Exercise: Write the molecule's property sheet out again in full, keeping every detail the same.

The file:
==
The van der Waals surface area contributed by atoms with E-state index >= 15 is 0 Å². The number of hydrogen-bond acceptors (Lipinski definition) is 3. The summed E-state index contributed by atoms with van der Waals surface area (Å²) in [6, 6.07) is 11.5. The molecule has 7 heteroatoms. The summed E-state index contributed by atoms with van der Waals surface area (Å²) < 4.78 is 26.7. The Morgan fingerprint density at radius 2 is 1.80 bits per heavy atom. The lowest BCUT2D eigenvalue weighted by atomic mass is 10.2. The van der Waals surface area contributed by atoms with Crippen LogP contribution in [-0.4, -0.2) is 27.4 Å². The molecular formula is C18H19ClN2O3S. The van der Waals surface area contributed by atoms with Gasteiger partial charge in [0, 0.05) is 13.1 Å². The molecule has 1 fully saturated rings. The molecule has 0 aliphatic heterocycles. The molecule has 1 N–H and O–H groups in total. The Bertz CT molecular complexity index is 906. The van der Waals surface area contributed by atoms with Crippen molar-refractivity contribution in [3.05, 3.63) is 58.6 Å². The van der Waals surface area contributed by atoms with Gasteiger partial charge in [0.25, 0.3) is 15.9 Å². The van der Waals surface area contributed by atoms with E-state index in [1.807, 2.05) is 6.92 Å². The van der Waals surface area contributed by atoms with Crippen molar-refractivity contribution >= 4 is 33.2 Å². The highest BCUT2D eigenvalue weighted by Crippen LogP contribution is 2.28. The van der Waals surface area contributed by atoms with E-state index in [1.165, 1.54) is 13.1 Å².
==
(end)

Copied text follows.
The van der Waals surface area contributed by atoms with E-state index >= 15 is 0 Å². The number of hydrogen-bond acceptors (Lipinski definition) is 3. The summed E-state index contributed by atoms with van der Waals surface area (Å²) in [6, 6.07) is 11.5. The molecule has 7 heteroatoms. The summed E-state index contributed by atoms with van der Waals surface area (Å²) < 4.78 is 26.7. The Morgan fingerprint density at radius 2 is 1.80 bits per heavy atom. The lowest BCUT2D eigenvalue weighted by atomic mass is 10.2. The van der Waals surface area contributed by atoms with Crippen LogP contribution in [-0.4, -0.2) is 27.4 Å². The molecular formula is C18H19ClN2O3S. The van der Waals surface area contributed by atoms with Gasteiger partial charge in [0, 0.05) is 13.1 Å². The molecule has 1 fully saturated rings. The molecule has 0 aliphatic heterocycles. The molecule has 1 N–H and O–H groups in total. The Bertz CT molecular complexity index is 906. The van der Waals surface area contributed by atoms with Crippen molar-refractivity contribution in [3.05, 3.63) is 58.6 Å². The van der Waals surface area contributed by atoms with Gasteiger partial charge in [0.25, 0.3) is 15.9 Å². The van der Waals surface area contributed by atoms with E-state index in [1.807, 2.05) is 6.92 Å². The van der Waals surface area contributed by atoms with Crippen molar-refractivity contribution >= 4 is 33.2 Å². The highest BCUT2D eigenvalue weighted by Crippen LogP contribution is 2.28. The van der Waals surface area contributed by atoms with E-state index in [1.165, 1.54) is 13.1 Å².